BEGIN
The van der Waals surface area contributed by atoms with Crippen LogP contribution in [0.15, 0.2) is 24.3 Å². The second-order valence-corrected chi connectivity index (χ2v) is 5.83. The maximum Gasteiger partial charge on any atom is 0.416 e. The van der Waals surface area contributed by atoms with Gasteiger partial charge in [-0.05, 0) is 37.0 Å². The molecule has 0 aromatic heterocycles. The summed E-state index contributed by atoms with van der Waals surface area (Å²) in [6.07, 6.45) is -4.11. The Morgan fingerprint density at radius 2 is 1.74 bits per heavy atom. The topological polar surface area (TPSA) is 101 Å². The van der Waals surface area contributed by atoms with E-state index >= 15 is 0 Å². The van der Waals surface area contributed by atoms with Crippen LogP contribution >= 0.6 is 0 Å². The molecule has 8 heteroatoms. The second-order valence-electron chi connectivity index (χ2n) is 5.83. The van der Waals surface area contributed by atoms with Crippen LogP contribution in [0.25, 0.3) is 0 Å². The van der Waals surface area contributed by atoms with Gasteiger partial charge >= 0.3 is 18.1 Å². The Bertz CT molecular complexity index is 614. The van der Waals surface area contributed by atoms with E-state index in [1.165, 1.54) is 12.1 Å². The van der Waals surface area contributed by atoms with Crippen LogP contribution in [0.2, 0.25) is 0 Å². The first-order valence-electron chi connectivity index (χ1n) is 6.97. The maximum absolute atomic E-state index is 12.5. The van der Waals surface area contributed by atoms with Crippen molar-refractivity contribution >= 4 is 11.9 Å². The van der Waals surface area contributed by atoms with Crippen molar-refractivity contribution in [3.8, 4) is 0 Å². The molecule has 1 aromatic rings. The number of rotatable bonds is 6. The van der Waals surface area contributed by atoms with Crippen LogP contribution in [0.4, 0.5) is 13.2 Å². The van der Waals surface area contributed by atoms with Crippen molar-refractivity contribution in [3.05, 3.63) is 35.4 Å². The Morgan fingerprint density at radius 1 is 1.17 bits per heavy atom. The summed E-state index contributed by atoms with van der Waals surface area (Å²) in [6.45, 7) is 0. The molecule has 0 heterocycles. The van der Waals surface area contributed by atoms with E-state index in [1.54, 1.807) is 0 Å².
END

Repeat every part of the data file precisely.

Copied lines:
The van der Waals surface area contributed by atoms with Crippen LogP contribution in [0.15, 0.2) is 24.3 Å². The second-order valence-corrected chi connectivity index (χ2v) is 5.83. The maximum Gasteiger partial charge on any atom is 0.416 e. The van der Waals surface area contributed by atoms with Gasteiger partial charge in [-0.05, 0) is 37.0 Å². The molecule has 0 aromatic heterocycles. The summed E-state index contributed by atoms with van der Waals surface area (Å²) in [6.07, 6.45) is -4.11. The Morgan fingerprint density at radius 2 is 1.74 bits per heavy atom. The topological polar surface area (TPSA) is 101 Å². The van der Waals surface area contributed by atoms with E-state index >= 15 is 0 Å². The van der Waals surface area contributed by atoms with Crippen LogP contribution >= 0.6 is 0 Å². The molecule has 8 heteroatoms. The second-order valence-electron chi connectivity index (χ2n) is 5.83. The van der Waals surface area contributed by atoms with Crippen LogP contribution in [0.25, 0.3) is 0 Å². The van der Waals surface area contributed by atoms with Gasteiger partial charge >= 0.3 is 18.1 Å². The Bertz CT molecular complexity index is 614. The van der Waals surface area contributed by atoms with E-state index in [1.165, 1.54) is 12.1 Å². The van der Waals surface area contributed by atoms with Crippen LogP contribution in [0.2, 0.25) is 0 Å². The first-order valence-electron chi connectivity index (χ1n) is 6.97. The maximum absolute atomic E-state index is 12.5. The van der Waals surface area contributed by atoms with Crippen molar-refractivity contribution >= 4 is 11.9 Å². The van der Waals surface area contributed by atoms with Crippen molar-refractivity contribution in [3.8, 4) is 0 Å². The molecule has 1 aromatic rings. The number of rotatable bonds is 6. The van der Waals surface area contributed by atoms with Crippen LogP contribution in [0.4, 0.5) is 13.2 Å². The van der Waals surface area contributed by atoms with Crippen molar-refractivity contribution in [3.05, 3.63) is 35.4 Å². The Morgan fingerprint density at radius 1 is 1.17 bits per heavy atom. The summed E-state index contributed by atoms with van der Waals surface area (Å²) in [6.45, 7) is 0. The molecule has 0 heterocycles. The van der Waals surface area contributed by atoms with E-state index in [1.54, 1.807) is 0 Å².